Re: Linked Lists and Arrays

From: Daniel A. Koepke (
Date: 05/02/00

On Tue, 2 May 2000, Zachary Tellman wrote:

> Couldn't you also define multiple 2-d arrays, one for each elevation.

Yes, of course.  Depending on how you want to store it.  You could quite
easily make it an actual array of variable sized single dimension arrays:

    int i;
    struct map_data **layers;
    CREATE(layers, struct map_data **, NumLayers);
    for (i = 0; i < NumLayers; i++)
        CREATE(*layers, struct map_data *, layerSize[i]);

Where 'layerSize[i]' holds the size of layer[i] (e.g.., for a 320x200
layer, it would be 64000).

> However, passing a player from array to array could make things
> somewhat more complicated.

Not really.  You would store which layer of the map the player is on in
character_data (or elsewhere in your structures) along with the (x, y)
value.  Moving the player to another layer should be as simple as:

    char_to_room(ch, MAP(layer[i], x, y, z));

where char_from_room() and char_to_room() take care to update the
character's 'z' value as well as his 'x' and 'y'.  Handling players on
different layers should be pretty simple.  Let's say you want 'where' to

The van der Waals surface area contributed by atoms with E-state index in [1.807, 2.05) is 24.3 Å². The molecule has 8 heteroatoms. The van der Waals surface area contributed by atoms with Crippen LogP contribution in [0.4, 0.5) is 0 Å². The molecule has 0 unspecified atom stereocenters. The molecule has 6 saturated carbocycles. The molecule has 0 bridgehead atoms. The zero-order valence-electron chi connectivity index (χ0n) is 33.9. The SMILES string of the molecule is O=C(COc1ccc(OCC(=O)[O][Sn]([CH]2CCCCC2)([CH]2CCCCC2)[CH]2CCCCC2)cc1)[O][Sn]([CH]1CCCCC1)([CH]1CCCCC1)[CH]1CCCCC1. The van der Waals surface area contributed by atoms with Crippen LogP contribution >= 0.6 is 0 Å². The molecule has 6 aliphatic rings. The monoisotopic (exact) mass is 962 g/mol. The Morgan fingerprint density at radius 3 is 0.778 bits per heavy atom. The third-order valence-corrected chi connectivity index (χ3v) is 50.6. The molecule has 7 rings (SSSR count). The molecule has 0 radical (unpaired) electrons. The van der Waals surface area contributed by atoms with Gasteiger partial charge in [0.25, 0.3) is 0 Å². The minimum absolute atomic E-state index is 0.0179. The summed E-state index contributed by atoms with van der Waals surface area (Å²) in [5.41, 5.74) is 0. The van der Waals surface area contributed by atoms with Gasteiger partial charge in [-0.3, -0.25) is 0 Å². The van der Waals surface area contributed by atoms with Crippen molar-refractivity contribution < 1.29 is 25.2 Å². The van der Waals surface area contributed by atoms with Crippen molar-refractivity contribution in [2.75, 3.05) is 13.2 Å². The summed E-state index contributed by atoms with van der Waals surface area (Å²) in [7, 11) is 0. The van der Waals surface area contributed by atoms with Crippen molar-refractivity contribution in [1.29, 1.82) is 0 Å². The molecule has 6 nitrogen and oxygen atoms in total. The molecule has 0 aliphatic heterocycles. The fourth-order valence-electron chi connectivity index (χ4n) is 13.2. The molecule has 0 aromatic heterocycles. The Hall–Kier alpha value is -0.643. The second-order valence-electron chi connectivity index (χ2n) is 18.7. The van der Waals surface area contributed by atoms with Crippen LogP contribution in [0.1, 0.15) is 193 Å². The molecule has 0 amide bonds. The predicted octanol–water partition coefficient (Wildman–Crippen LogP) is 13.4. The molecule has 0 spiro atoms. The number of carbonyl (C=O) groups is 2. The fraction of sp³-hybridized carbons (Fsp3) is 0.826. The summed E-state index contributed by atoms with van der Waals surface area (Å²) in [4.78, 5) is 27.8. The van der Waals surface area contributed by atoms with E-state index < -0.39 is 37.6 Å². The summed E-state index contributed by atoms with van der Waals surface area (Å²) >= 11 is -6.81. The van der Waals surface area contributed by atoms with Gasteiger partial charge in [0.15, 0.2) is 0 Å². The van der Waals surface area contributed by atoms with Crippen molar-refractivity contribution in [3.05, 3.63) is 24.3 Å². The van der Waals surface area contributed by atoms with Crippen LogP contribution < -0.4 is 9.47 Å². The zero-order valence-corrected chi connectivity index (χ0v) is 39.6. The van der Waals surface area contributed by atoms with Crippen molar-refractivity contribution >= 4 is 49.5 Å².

show every player on the current layer for Bob.  Ignoring some obvious
optimizations (such as having the layer maintain a linked list of everyone
on it), we can do this as such:

    struct descriptor_data *d;
    struct char_data *targ;

    *buf = '\0';

    for (d = descriptor_list; d; d = d->next) {
        targ = d->character;
        if (d->playing == CON_PLAYING && targ && targ->z == ch->z) {
            sprintf(buf, "%-20s - %s\r\n", GET_NAME(targ),
                    get_location_name(targ->x, targ->y, targ->z));

Note that we could also use the single dimensional array with each layer
being variable sized, but it becomes a bit of headache to keep track of
the boundaries at that point, and easier to just make an array of the

That last sentence, BTW, answers your question: is it possible to make an
array of arrays?  Of course.  In fact,

    int a[2][5];

is just that: it's an array of size 5 of an array of size 2.  Which is why
we fill it in as such:

    int a[2][5] = {
        { 0, 1 },
        { 2, 3 },
        { 4, 5 },
        { 6, 7 },
        { 8, 9 }

There's 5 entries in the array 'a'.  Each entry, however, is an array of
size 2.  Thus, 'a' holds 10 integer elements.


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